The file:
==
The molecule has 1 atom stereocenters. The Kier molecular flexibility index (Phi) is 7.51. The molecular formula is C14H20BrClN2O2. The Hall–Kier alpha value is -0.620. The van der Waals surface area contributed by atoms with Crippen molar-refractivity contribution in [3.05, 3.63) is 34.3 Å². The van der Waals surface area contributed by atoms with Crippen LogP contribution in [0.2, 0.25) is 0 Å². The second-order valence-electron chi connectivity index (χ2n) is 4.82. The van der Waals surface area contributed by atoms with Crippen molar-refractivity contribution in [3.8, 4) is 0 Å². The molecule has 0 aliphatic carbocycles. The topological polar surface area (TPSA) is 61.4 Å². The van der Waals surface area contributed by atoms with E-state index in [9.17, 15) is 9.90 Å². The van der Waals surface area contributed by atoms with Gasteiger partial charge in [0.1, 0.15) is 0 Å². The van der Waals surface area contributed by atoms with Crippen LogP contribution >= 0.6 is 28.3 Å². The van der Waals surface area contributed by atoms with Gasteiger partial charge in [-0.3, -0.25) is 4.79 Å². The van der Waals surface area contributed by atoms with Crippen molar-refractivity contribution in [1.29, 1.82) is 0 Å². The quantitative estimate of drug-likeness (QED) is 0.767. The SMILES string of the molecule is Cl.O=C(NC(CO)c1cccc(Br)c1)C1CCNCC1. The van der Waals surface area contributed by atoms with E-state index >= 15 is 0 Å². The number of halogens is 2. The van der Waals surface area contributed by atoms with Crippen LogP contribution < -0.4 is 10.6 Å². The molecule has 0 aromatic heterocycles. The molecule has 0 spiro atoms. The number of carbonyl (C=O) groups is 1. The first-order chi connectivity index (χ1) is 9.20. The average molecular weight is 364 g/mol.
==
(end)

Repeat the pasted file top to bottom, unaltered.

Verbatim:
The molecule has 1 atom stereocenters. The Kier molecular flexibility index (Phi) is 7.51. The molecular formula is C14H20BrClN2O2. The Hall–Kier alpha value is -0.620. The van der Waals surface area contributed by atoms with Crippen molar-refractivity contribution in [3.05, 3.63) is 34.3 Å². The van der Waals surface area contributed by atoms with Crippen LogP contribution in [0.2, 0.25) is 0 Å². The second-order valence-electron chi connectivity index (χ2n) is 4.82. The van der Waals surface area contributed by atoms with Crippen molar-refractivity contribution in [3.8, 4) is 0 Å². The molecule has 0 aliphatic carbocycles. The topological polar surface area (TPSA) is 61.4 Å². The van der Waals surface area contributed by atoms with E-state index in [9.17, 15) is 9.90 Å². The van der Waals surface area contributed by atoms with Gasteiger partial charge in [0.1, 0.15) is 0 Å². The van der Waals surface area contributed by atoms with Crippen LogP contribution >= 0.6 is 28.3 Å². The van der Waals surface area contributed by atoms with Gasteiger partial charge in [-0.3, -0.25) is 4.79 Å². The van der Waals surface area contributed by atoms with Crippen molar-refractivity contribution in [1.29, 1.82) is 0 Å². The quantitative estimate of drug-likeness (QED) is 0.767. The SMILES string of the molecule is Cl.O=C(NC(CO)c1cccc(Br)c1)C1CCNCC1. The van der Waals surface area contributed by atoms with E-state index >= 15 is 0 Å². The number of halogens is 2. The van der Waals surface area contributed by atoms with Crippen LogP contribution < -0.4 is 10.6 Å². The molecule has 0 aromatic heterocycles. The molecule has 0 spiro atoms. The number of carbonyl (C=O) groups is 1. The first-order chi connectivity index (χ1) is 9.20. The average molecular weight is 364 g/mol.